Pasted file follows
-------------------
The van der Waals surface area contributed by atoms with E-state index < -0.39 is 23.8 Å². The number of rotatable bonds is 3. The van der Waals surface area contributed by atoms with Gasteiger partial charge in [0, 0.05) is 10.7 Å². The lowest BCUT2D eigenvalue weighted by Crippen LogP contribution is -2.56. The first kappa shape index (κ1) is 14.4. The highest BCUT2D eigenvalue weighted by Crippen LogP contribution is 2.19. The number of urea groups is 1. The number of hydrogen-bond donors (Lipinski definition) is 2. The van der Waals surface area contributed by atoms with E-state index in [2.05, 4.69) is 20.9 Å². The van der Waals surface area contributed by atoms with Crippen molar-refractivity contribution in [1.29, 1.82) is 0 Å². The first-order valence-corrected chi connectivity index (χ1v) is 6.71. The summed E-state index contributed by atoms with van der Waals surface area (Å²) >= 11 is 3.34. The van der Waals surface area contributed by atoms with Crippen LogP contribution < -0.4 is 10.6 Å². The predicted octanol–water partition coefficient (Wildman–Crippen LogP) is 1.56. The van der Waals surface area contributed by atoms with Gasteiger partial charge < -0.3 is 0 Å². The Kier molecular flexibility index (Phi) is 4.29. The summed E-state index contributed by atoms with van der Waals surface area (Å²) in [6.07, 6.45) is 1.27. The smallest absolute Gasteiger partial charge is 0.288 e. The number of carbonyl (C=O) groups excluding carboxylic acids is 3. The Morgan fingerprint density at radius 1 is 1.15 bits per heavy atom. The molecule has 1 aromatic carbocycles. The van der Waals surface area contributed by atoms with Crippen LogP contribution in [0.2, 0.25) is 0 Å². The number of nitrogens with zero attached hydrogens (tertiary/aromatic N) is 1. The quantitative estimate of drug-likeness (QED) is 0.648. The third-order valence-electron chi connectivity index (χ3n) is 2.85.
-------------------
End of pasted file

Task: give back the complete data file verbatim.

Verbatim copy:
The van der Waals surface area contributed by atoms with E-state index < -0.39 is 23.8 Å². The number of rotatable bonds is 3. The van der Waals surface area contributed by atoms with Gasteiger partial charge in [0, 0.05) is 10.7 Å². The lowest BCUT2D eigenvalue weighted by Crippen LogP contribution is -2.56. The first kappa shape index (κ1) is 14.4. The highest BCUT2D eigenvalue weighted by Crippen LogP contribution is 2.19. The number of urea groups is 1. The number of hydrogen-bond donors (Lipinski definition) is 2. The van der Waals surface area contributed by atoms with E-state index in [2.05, 4.69) is 20.9 Å². The van der Waals surface area contributed by atoms with Crippen molar-refractivity contribution in [1.29, 1.82) is 0 Å². The first-order valence-corrected chi connectivity index (χ1v) is 6.71. The summed E-state index contributed by atoms with van der Waals surface area (Å²) >= 11 is 3.34. The van der Waals surface area contributed by atoms with Crippen LogP contribution < -0.4 is 10.6 Å². The predicted octanol–water partition coefficient (Wildman–Crippen LogP) is 1.56. The van der Waals surface area contributed by atoms with Gasteiger partial charge < -0.3 is 0 Å². The Kier molecular flexibility index (Phi) is 4.29. The summed E-state index contributed by atoms with van der Waals surface area (Å²) in [6.07, 6.45) is 1.27. The smallest absolute Gasteiger partial charge is 0.288 e. The number of carbonyl (C=O) groups excluding carboxylic acids is 3. The Morgan fingerprint density at radius 1 is 1.15 bits per heavy atom. The molecule has 1 aromatic carbocycles. The van der Waals surface area contributed by atoms with Crippen LogP contribution in [0.2, 0.25) is 0 Å². The number of nitrogens with zero attached hydrogens (tertiary/aromatic N) is 1. The quantitative estimate of drug-likeness (QED) is 0.648. The third-order valence-electron chi connectivity index (χ3n) is 2.85.